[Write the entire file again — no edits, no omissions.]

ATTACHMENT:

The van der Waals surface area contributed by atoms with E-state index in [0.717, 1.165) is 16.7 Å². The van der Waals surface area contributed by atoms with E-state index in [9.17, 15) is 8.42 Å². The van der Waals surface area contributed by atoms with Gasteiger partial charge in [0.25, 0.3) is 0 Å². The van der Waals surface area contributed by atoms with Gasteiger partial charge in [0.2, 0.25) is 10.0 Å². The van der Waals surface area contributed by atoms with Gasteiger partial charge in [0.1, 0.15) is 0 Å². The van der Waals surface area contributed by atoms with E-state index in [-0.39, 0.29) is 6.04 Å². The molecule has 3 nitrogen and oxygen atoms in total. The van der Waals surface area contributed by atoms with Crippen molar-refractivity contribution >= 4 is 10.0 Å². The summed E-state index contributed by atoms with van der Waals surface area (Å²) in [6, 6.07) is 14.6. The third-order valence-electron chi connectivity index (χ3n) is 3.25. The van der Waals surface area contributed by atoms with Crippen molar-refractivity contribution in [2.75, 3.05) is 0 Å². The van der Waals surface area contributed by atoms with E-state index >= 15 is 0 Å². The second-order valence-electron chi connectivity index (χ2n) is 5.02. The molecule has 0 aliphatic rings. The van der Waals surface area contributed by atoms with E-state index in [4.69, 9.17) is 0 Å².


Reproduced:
The van der Waals surface area contributed by atoms with E-state index in [0.717, 1.165) is 16.7 Å². The van der Waals surface area contributed by atoms with E-state index in [9.17, 15) is 8.42 Å². The van der Waals surface area contributed by atoms with Gasteiger partial charge in [0.25, 0.3) is 0 Å². The van der Waals surface area contributed by atoms with Gasteiger partial charge in [0.2, 0.25) is 10.0 Å². The van der Waals surface area contributed by atoms with Gasteiger partial charge in [0.1, 0.15) is 0 Å². The van der Waals surface area contributed by atoms with E-state index in [-0.39, 0.29) is 6.04 Å². The molecule has 3 nitrogen and oxygen atoms in total. The van der Waals surface area contributed by atoms with Crippen molar-refractivity contribution >= 4 is 10.0 Å². The summed E-state index contributed by atoms with van der Waals surface area (Å²) in [6, 6.07) is 14.6. The third-order valence-electron chi connectivity index (χ3n) is 3.25. The van der Waals surface area contributed by atoms with Crippen molar-refractivity contribution in [2.75, 3.05) is 0 Å². The van der Waals surface area contributed by atoms with E-state index >= 15 is 0 Å². The second-order valence-electron chi connectivity index (χ2n) is 5.02. The molecule has 0 aliphatic rings. The van der Waals surface area contributed by atoms with E-state index in [4.69, 9.17) is 0 Å².